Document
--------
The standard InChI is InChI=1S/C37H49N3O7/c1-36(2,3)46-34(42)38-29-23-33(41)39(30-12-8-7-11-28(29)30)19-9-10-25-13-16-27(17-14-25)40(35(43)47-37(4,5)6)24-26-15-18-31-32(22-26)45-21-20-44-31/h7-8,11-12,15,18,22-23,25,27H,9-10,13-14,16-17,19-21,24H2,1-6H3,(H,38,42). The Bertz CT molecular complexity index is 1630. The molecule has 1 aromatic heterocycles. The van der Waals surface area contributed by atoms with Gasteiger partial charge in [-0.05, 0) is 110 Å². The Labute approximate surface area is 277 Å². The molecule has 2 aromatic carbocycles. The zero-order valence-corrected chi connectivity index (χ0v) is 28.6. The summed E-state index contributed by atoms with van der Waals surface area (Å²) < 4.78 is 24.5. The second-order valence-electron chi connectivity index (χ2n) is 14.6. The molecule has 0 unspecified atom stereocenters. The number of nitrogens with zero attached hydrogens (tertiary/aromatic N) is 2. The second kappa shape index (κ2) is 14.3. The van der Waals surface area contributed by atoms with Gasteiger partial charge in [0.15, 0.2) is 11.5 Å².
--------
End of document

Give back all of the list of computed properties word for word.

The standard InChI is InChI=1S/C37H49N3O7/c1-36(2,3)46-34(42)38-29-23-33(41)39(30-12-8-7-11-28(29)30)19-9-10-25-13-16-27(17-14-25)40(35(43)47-37(4,5)6)24-26-15-18-31-32(22-26)45-21-20-44-31/h7-8,11-12,15,18,22-23,25,27H,9-10,13-14,16-17,19-21,24H2,1-6H3,(H,38,42). The Bertz CT molecular complexity index is 1630. The molecule has 1 aromatic heterocycles. The van der Waals surface area contributed by atoms with Gasteiger partial charge in [-0.05, 0) is 110 Å². The Labute approximate surface area is 277 Å². The molecule has 2 aromatic carbocycles. The zero-order valence-corrected chi connectivity index (χ0v) is 28.6. The summed E-state index contributed by atoms with van der Waals surface area (Å²) < 4.78 is 24.5. The second-order valence-electron chi connectivity index (χ2n) is 14.6. The molecule has 0 unspecified atom stereocenters. The number of nitrogens with zero attached hydrogens (tertiary/aromatic N) is 2. The second kappa shape index (κ2) is 14.3. The van der Waals surface area contributed by atoms with Gasteiger partial charge in [0.15, 0.2) is 11.5 Å².